Definition of body image disturbance The term body image is often used ambiguously. Head (Head and Holmes 1911) and Schilder (1923) first described body image as a somatosensory representation of one's own body and a mental image that one has about oneself, constructed by perceptual impressions. These early definitions already show that body image is a construct that cannot directly be observed, involving difficulties in operationalization. Currently, body image is defined in a multidimensional way (Rosen 1990 Thompson 1990). Figure 7.1 illustrates the components of a disturbed body image. Regarding the cognitive-emotional component, people with body image disturbance are dissatisfied with their body and are overly concerned with their weight and shape. The feelings about weight and shape may even determine their self-esteem. Perceptually, they also overestimate their body size. Additionally, body image disturbance involves behaviors like body checking, e.g., pinching themselves and...

Psychological and spiritual issues

Cancer cachexia is the most easily recognizable external sign of serious illness and is a major concern to patients and their families (Higginson and Winget 1996). Above all, cachexia is seen as a sign of impending death. Changes in body image impact on emotional well-being, one of the primary domains of health-related QOL (Fallowfield 2002). Fatigue appears to be an independent predictor factor of QOL. In fact, it was claimed as being the most distressing symptom experienced during cancer treatment (Richardson 1995).

Self Help Therapies for Eating Disorders

Eating disorders, including subclinical disorders and disordered eating, are common psychiatric problems in women (Fairburn, Cooper, Doll, Norman, & O'Connor, 2000 Lewinsohn, Streigel-Moore, & Seeley, 2000). For example, between 1 and 2 of the young adult female population suffers from full syndrome bulimia nervosa (BN Fairburn & Beglin, 1990 Kjelsas, Bjornstrom, & Gotestam, 2004) and, depending on the diagnostic criteria used, between 1 and 14 meet criteria for an eating disorder not otherwise specified (EDNOS) or subclinical eating disorders (Fairburn & Beglin, 1990 Kjelsas, Bjornstrom, & Gotestam, 2004). Excessive weight concerns, body image dissatisfaction, and disordered eating behaviors are common among female college students, and although they may not meet strict diagnostic criteria, they result in clinically significant distress and impairment in multiple areas of functioning (Bushnell, Wells, Hornblow, Oakley-Brown, & Joyce, 1990 Drewnowski, Yee, Kurth,...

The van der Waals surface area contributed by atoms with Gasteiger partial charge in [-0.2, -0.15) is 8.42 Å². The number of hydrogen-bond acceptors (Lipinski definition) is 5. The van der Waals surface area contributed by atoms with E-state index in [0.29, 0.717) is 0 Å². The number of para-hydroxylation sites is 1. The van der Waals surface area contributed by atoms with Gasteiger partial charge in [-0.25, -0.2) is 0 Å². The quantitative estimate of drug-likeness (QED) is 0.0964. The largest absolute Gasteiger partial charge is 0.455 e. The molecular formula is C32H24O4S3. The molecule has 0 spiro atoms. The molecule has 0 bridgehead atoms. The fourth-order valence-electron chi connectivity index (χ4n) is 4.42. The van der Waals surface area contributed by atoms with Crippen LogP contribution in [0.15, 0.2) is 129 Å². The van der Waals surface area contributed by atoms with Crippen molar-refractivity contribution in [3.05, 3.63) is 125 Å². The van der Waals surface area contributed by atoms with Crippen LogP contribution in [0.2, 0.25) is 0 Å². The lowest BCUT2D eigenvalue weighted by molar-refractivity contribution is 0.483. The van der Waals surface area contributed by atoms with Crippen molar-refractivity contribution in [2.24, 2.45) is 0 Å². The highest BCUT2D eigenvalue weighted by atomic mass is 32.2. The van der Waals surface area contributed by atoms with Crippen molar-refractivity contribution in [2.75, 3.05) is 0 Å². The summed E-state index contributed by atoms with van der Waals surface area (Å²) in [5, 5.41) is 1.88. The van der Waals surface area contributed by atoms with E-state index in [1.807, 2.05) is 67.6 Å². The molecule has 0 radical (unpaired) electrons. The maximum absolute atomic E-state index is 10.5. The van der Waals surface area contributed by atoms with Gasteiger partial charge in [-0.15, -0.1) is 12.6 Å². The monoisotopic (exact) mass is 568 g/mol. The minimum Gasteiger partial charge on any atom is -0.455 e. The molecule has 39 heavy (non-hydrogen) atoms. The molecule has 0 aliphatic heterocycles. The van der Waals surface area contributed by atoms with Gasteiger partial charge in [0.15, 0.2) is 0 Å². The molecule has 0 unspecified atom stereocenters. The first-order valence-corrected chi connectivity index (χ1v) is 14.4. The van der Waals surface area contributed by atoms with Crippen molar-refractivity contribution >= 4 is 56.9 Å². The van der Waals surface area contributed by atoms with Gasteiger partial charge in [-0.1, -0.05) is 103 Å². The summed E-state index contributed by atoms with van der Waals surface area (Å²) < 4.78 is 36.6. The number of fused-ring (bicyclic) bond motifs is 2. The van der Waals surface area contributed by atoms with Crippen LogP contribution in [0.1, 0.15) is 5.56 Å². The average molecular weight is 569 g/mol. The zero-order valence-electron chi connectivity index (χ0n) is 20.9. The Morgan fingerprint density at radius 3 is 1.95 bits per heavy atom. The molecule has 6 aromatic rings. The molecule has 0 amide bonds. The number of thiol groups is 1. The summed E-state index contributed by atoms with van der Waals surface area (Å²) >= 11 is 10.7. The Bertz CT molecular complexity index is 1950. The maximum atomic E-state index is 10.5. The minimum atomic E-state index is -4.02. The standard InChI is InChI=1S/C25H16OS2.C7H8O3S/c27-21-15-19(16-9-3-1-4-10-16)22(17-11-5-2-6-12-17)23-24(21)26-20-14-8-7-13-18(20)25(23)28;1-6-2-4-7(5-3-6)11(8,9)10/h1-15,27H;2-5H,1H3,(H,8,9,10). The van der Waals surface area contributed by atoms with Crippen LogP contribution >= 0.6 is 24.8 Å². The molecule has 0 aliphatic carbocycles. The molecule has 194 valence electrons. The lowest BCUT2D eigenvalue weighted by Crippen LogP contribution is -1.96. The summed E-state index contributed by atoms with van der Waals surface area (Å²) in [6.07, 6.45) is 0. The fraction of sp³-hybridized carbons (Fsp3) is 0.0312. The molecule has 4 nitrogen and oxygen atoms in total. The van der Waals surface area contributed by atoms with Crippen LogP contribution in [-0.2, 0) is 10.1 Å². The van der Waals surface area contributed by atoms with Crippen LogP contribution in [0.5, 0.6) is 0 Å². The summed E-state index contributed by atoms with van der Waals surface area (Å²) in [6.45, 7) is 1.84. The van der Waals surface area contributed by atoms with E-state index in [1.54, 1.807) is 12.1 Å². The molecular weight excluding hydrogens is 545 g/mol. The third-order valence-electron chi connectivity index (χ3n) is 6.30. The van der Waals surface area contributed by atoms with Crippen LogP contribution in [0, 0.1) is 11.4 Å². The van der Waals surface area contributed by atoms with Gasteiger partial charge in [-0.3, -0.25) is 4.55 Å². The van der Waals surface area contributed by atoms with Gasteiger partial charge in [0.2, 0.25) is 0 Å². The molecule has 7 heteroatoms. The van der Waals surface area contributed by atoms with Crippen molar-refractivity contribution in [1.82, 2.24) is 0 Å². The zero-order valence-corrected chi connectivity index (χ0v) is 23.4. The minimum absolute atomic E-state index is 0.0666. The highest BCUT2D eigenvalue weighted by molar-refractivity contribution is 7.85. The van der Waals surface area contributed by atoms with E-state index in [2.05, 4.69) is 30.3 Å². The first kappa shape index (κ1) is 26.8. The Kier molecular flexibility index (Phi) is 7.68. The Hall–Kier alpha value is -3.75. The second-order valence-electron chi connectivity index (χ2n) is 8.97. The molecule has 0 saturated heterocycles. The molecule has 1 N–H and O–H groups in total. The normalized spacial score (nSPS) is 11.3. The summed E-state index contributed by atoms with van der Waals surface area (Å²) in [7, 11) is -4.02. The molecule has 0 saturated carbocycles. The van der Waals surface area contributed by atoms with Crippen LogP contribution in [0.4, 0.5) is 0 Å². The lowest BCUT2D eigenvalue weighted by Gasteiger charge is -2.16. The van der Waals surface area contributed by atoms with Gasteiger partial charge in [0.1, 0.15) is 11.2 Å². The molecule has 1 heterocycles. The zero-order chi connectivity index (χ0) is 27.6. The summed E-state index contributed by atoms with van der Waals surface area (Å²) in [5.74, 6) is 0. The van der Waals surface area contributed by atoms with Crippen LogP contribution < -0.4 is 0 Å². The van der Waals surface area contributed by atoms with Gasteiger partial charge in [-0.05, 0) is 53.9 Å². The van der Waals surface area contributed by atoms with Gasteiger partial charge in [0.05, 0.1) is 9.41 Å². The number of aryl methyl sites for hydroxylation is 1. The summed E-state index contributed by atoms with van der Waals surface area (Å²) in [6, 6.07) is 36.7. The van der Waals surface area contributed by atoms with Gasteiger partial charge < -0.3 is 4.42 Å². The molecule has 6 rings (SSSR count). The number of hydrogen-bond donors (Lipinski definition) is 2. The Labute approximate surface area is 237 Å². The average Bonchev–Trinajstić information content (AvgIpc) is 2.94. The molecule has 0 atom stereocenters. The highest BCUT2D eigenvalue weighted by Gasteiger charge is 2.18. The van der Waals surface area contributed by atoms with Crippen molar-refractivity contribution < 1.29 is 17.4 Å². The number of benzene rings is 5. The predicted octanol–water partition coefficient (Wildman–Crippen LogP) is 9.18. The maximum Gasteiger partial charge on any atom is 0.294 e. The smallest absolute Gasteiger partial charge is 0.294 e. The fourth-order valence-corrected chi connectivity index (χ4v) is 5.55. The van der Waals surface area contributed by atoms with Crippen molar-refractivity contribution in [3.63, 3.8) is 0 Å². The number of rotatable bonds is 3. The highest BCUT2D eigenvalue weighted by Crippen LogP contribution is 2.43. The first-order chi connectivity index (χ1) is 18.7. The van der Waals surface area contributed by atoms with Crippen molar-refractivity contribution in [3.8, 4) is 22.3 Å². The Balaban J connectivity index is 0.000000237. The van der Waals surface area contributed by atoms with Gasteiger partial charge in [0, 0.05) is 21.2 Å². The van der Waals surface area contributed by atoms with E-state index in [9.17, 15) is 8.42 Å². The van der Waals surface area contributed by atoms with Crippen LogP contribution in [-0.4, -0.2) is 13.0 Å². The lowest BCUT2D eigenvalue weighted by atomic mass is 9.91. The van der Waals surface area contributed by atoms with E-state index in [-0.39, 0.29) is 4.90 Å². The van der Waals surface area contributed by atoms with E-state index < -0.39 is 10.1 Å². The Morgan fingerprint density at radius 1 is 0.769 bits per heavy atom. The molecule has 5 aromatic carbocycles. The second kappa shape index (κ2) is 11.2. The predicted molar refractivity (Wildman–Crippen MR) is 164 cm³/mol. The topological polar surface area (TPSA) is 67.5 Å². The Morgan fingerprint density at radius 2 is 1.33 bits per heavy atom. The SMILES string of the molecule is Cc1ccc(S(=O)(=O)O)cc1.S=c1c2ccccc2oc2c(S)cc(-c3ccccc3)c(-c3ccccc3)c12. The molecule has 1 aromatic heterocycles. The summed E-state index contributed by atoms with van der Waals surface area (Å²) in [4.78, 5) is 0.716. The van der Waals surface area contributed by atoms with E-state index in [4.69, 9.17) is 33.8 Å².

Food and Nutrient Intakes of College Students

To body image dissatisfaction females that are underweight, as measured by their body mass index (BMI), sometimes consider themselves to be overweight. The incidence of anorexia and bulimia may increase when there is excessive preoccupation with weight, academic achievement, body image, and eating, as well as during stressful periods, such as final exams.